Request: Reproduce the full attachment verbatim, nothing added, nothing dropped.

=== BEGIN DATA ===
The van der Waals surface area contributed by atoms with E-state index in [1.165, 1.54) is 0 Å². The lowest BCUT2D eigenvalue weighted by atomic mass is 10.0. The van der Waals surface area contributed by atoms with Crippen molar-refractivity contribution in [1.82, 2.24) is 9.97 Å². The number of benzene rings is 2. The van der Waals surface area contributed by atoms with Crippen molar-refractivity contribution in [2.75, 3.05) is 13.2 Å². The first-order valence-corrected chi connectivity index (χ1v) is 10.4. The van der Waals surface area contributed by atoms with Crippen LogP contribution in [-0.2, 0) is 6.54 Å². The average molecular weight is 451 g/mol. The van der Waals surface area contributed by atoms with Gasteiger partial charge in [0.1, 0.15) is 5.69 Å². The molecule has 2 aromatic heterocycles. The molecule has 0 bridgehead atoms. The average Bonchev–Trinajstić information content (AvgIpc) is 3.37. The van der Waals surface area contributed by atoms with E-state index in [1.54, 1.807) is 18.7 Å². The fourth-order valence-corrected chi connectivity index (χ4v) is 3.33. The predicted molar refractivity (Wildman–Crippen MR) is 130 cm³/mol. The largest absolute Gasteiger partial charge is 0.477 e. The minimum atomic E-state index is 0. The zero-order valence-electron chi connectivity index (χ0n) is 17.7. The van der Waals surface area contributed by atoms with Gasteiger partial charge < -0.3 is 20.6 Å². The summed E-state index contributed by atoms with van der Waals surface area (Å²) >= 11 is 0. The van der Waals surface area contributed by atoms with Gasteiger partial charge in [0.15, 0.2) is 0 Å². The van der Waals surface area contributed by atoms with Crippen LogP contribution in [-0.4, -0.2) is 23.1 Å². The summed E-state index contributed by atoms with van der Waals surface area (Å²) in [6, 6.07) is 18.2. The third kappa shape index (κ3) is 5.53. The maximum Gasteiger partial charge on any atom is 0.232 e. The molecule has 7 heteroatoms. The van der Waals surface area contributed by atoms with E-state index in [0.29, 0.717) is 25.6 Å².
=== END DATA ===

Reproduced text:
The van der Waals surface area contributed by atoms with E-state index in [1.165, 1.54) is 0 Å². The lowest BCUT2D eigenvalue weighted by atomic mass is 10.0. The van der Waals surface area contributed by atoms with Crippen molar-refractivity contribution in [1.82, 2.24) is 9.97 Å². The number of benzene rings is 2. The van der Waals surface area contributed by atoms with Crippen molar-refractivity contribution in [2.75, 3.05) is 13.2 Å². The first-order valence-corrected chi connectivity index (χ1v) is 10.4. The van der Waals surface area contributed by atoms with Crippen LogP contribution in [-0.2, 0) is 6.54 Å². The average molecular weight is 451 g/mol. The van der Waals surface area contributed by atoms with Gasteiger partial charge in [0.1, 0.15) is 5.69 Å². The molecule has 2 aromatic heterocycles. The molecule has 0 bridgehead atoms. The average Bonchev–Trinajstić information content (AvgIpc) is 3.37. The van der Waals surface area contributed by atoms with E-state index in [1.54, 1.807) is 18.7 Å². The fourth-order valence-corrected chi connectivity index (χ4v) is 3.33. The predicted molar refractivity (Wildman–Crippen MR) is 130 cm³/mol. The largest absolute Gasteiger partial charge is 0.477 e. The minimum atomic E-state index is 0. The zero-order valence-electron chi connectivity index (χ0n) is 17.7. The van der Waals surface area contributed by atoms with Gasteiger partial charge < -0.3 is 20.6 Å². The summed E-state index contributed by atoms with van der Waals surface area (Å²) >= 11 is 0. The van der Waals surface area contributed by atoms with Gasteiger partial charge in [0.15, 0.2) is 0 Å². The van der Waals surface area contributed by atoms with Crippen LogP contribution in [-0.4, -0.2) is 23.1 Å². The summed E-state index contributed by atoms with van der Waals surface area (Å²) in [6, 6.07) is 18.2. The third kappa shape index (κ3) is 5.53. The maximum Gasteiger partial charge on any atom is 0.232 e. The molecule has 7 heteroatoms. The van der Waals surface area contributed by atoms with E-state index in [0.29, 0.717) is 25.6 Å².